Along with the many shows that have become cultural institutions, HBO is also famous for leaving a pile of dead projects in their wake – some never made it out of development, others were shot or well into production before the plug was pulled.
In recent years David Fincher’s remake of “Utopia,” Steve McQueen’s “Codes of Conduct” and John Curran’s “Lewis and Clark” all died on the vine, and now “Out of the Furnace” and “Crazy Heart” director Scott Cooper has revealed one of his projects at HBO isn’t going to see the light of day – “Shadow Country”.
Speaking with Collider, the filmmaker revealed that he collaborated with “Deadwood” creator David Milch and actor Jeff Bridges on said TV series for HBO based on Peter Matthiessen’s novel of the same name. That series would have followed a Florida sugar cane planter and alleged outlaw who was killed by his neighbors in 1910:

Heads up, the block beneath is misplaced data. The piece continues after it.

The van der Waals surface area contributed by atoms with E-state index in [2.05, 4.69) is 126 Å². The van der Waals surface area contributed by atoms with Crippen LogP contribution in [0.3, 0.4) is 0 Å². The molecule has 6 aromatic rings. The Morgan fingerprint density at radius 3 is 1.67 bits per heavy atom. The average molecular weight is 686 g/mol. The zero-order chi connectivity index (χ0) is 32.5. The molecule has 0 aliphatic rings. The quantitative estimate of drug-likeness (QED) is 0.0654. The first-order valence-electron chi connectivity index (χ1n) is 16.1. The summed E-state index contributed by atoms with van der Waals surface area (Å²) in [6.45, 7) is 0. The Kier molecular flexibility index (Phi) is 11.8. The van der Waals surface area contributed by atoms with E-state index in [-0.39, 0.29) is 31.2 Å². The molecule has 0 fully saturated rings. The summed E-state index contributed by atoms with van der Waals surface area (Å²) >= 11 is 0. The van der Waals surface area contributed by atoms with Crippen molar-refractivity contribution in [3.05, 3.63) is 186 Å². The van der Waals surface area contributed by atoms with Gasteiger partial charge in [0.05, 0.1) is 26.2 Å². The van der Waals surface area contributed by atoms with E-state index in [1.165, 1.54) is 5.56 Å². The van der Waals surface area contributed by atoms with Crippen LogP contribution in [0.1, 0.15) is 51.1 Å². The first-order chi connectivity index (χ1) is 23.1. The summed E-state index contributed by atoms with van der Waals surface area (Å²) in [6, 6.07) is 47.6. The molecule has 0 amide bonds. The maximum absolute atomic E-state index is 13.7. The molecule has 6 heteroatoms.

“I will say that the writing that Mr. Milch presented me was as masterful as anything I’ve ever read. This was set up at HBO, and then there was a regime change and the new regime didn’t quite see the merit of what I thought would’ve been one of the great cinematic experiences.
But those things happen. So I certainly am interested in that because you can tell a story in a manner in which you can greatly develop characters that sometimes is difficult in a two-hour timeframe, and I think that the right piece will come along yet again. But that was something I was quite excited about that Jeff Bridges and David Milch were as well, and I think it would’ve been quite exceptional.
It was some of the best writing that I think I’ve ever encountered, and it happened because I was a longtime fan of the novel and Mr. Milch asked me to go to lunch and said that he was a big fan of ‘Out of the Furnace’ and he thought that he would like to write something for me, and I said well this is it.”
Cooper is currently developing several projects including the Guillermo del Toro-produced “Antlers” and the MLK murder drama “Hellhound on His Trail”. Timing wise the regime change he’s referring to was likely when president of programming Michael Lombardo departed and was replaced by current HBO chief Casey Bloys.